By Debbie Shelley

The Catholic Commentator 

As the lights dimmed across the ballroom of the Catholic Life Center, with the exception of a soft blue hue focused on the stage, the audience is taken back to 1862.   


Pictured with Jim Coleman, center, who played the part of Father Augustus Tolton in the play “Tolton: From Slave to Priest,” is Bishop Michael G. Duca, left, and Deacon Alfred Adams, director of the Office of Black Catholics of the Diocese of Baton Rouge.  Photo by Debbie Shelley | The Catholic Commentator 


A wide-eyed, young Augustus Tolton, born into an enslaved family, makes a harrowing night-time escape with his courageous mother, Martha, sister and baby brother across the Mississippi River to the town of Quincy, Illinois. Dodging bullets from Confederate soldiers and spurred to keep rowing the boat by his mother, Augustus’ family makes it to safety. His mother turns to him and says, “John, boy, you are free. Never forget the goodness of the Lord.”  

From the beginning of this riveting one-man performance “Tolton: From Slave to Priest,” which features actor Jim Coleman and through the artistry of video other cast members were so realistically portrayed they seemed to be on stage as well, people across the Diocese of Baton Rouge learned about the inspiring story of America’s first African-American priest.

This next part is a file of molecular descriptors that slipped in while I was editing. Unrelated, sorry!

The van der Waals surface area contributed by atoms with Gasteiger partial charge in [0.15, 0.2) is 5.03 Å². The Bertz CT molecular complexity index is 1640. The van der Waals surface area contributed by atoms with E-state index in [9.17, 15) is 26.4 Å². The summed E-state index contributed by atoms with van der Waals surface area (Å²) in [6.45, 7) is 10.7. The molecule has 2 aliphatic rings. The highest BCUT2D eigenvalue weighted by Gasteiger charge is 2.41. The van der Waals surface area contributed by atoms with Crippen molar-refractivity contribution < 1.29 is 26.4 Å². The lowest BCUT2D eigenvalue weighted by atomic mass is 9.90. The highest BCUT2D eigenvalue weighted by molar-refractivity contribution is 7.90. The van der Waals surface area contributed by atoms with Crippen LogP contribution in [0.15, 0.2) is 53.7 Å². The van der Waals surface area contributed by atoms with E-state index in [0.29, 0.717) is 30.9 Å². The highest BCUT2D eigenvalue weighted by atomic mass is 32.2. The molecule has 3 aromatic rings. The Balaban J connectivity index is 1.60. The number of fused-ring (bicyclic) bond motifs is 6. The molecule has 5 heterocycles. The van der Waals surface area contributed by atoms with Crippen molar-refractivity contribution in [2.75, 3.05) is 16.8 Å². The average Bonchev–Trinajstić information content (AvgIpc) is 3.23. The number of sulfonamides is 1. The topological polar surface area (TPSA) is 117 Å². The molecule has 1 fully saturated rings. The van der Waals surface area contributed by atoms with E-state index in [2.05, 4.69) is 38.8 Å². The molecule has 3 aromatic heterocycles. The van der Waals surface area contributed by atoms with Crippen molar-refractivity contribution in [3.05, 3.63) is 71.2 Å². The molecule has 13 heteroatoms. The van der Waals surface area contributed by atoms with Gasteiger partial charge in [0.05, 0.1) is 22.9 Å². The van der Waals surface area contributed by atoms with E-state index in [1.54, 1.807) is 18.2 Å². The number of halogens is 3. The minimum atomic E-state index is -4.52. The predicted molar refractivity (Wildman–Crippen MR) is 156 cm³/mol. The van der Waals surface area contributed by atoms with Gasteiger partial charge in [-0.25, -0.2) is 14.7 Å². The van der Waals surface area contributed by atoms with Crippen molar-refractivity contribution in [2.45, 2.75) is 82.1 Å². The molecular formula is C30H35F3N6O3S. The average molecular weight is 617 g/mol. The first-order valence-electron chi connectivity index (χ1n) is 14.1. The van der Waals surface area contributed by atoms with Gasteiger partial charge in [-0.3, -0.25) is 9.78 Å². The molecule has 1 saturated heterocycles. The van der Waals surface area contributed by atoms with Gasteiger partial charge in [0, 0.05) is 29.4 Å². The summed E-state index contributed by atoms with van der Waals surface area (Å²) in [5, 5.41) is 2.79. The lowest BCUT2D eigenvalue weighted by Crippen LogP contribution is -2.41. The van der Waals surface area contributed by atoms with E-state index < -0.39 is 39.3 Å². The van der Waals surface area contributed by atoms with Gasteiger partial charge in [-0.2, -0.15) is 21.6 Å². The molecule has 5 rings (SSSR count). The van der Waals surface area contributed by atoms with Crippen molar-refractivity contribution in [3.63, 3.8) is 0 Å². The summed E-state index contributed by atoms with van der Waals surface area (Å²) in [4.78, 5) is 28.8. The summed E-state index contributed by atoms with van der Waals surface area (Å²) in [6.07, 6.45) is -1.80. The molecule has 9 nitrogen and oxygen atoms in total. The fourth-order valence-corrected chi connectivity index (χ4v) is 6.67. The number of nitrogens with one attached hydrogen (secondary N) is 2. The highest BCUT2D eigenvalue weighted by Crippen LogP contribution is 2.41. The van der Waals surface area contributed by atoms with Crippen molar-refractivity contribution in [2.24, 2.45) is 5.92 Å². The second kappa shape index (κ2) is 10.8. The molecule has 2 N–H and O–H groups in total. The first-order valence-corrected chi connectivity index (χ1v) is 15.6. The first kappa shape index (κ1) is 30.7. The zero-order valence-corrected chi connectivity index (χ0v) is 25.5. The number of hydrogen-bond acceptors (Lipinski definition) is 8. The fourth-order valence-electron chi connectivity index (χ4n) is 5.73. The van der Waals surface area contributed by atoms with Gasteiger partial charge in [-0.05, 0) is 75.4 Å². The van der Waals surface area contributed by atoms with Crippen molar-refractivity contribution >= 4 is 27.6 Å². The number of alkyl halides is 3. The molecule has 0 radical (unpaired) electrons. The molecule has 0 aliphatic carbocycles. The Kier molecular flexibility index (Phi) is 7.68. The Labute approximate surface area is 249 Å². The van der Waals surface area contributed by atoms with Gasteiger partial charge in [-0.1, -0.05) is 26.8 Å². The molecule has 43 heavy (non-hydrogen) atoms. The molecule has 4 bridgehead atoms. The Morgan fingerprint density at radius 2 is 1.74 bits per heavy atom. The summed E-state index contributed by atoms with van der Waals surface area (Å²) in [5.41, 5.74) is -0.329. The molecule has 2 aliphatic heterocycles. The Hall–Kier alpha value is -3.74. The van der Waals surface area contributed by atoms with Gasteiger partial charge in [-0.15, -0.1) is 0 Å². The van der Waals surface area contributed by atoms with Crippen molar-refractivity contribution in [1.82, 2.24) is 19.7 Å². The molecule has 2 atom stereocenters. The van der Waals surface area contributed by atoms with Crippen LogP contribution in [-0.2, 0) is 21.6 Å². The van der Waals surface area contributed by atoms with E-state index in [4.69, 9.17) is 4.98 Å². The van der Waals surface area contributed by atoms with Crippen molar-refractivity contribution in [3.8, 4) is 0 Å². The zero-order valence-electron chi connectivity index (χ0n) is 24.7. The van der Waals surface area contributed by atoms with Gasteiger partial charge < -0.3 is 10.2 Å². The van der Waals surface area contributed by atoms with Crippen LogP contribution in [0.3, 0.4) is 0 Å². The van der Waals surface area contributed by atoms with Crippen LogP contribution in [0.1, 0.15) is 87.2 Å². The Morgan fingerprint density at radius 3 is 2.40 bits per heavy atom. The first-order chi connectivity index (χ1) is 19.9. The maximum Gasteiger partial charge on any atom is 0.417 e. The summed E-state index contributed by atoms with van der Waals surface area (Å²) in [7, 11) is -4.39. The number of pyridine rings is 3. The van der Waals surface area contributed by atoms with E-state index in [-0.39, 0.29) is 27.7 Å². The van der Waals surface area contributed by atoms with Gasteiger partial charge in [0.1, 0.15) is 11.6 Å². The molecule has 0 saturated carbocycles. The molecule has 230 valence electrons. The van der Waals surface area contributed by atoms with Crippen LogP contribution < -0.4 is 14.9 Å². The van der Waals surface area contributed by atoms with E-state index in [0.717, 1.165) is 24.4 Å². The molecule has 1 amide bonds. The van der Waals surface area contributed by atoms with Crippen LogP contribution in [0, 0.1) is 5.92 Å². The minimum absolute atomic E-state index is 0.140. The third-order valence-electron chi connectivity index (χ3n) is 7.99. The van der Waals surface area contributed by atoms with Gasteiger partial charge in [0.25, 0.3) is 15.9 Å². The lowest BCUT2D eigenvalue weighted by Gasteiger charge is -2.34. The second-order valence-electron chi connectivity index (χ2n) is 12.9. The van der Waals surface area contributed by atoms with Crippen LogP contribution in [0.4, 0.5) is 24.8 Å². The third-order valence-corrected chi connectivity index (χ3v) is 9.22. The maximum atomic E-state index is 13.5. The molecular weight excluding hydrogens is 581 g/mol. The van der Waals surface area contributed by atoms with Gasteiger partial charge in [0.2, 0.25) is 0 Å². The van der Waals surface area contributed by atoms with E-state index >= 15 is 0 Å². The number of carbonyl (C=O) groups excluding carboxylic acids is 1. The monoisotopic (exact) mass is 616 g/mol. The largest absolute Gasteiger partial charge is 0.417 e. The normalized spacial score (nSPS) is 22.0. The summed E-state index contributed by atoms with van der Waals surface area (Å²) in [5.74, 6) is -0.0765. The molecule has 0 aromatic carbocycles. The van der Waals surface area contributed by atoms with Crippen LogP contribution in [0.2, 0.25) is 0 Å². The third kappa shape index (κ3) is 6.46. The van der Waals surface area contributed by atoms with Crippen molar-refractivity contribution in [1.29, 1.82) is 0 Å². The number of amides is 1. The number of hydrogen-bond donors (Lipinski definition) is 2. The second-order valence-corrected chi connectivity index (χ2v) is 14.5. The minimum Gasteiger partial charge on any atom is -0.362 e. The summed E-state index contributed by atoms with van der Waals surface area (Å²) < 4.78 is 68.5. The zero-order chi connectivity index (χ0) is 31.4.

Audience members laughed and cried during the Dec. 4 performance as Coleman took them on an emotional journey through the peaks and valleys of Father Tolton’s life, breaking through the glass windows of the Catholic Church in America to pursue his desire of becoming a priest.   

Coleman deftly portrayed the harassment the future priest faced by his classmates and rejection by parents at his Catholic school in Quincy. Coleman showed how the young boy’s determination and faith was unshakable.  

Throughout his life Father Tolton was haunted with thoughts of defeat from an evil spirit, effectively depicted through video, that tried to convince him his life would never amount to much, as well as characters who hurled racist remarks against him, drawing gasps from the audience. But at those crucial moments, words of encouragement from his mother shined through.   

Father Tolton was also supported by his pastor, Father Peter McGirr, who inspired the boy to consider entering the priesthood.   

“You have to take your fight into the spiritual realm,” he advised Father Tolton.  

When Father Tolton was rejected by every seminary in the United States, Father McGirr arranged for him to be tutored privately by local priests until St. Francis Solanus College (now Quincy University) admitted him in 1878 as a special student.